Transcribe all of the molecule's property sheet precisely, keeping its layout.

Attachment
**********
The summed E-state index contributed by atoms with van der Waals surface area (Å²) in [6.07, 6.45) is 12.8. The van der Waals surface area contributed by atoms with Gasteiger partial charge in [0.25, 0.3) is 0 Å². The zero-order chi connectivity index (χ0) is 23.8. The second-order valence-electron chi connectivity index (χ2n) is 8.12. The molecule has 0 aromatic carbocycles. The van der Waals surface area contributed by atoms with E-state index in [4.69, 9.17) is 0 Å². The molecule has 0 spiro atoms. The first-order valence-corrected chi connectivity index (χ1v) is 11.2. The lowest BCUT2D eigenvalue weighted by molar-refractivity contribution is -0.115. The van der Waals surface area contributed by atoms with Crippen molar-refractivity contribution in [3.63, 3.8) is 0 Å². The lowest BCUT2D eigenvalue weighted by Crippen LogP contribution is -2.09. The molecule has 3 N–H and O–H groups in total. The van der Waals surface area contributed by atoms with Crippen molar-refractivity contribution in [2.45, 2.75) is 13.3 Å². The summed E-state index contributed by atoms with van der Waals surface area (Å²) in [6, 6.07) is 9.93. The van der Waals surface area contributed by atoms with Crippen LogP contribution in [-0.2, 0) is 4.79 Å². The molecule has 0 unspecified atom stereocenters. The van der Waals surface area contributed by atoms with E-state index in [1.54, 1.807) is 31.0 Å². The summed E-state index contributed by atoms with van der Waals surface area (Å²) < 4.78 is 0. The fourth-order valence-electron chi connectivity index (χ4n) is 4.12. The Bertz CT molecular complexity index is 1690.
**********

The summed E-state index contributed by atoms with van der Waals surface area (Å²) in [6.07, 6.45) is 12.8. The van der Waals surface area contributed by atoms with Gasteiger partial charge in [0.25, 0.3) is 0 Å². The zero-order chi connectivity index (χ0) is 23.8. The second-order valence-electron chi connectivity index (χ2n) is 8.12. The molecule has 0 aromatic carbocycles. The van der Waals surface area contributed by atoms with E-state index in [4.69, 9.17) is 0 Å². The molecule has 0 spiro atoms. The first-order valence-corrected chi connectivity index (χ1v) is 11.2. The lowest BCUT2D eigenvalue weighted by molar-refractivity contribution is -0.115. The van der Waals surface area contributed by atoms with Crippen molar-refractivity contribution in [3.63, 3.8) is 0 Å². The lowest BCUT2D eigenvalue weighted by Crippen LogP contribution is -2.09. The molecule has 3 N–H and O–H groups in total. The van der Waals surface area contributed by atoms with Crippen molar-refractivity contribution in [2.45, 2.75) is 13.3 Å². The summed E-state index contributed by atoms with van der Waals surface area (Å²) in [6, 6.07) is 9.93. The van der Waals surface area contributed by atoms with Crippen LogP contribution in [-0.2, 0) is 4.79 Å². The molecule has 0 unspecified atom stereocenters. The van der Waals surface area contributed by atoms with E-state index in [1.54, 1.807) is 31.0 Å². The summed E-state index contributed by atoms with van der Waals surface area (Å²) < 4.78 is 0. The fourth-order valence-electron chi connectivity index (χ4n) is 4.12. The Bertz CT molecular complexity index is 1690.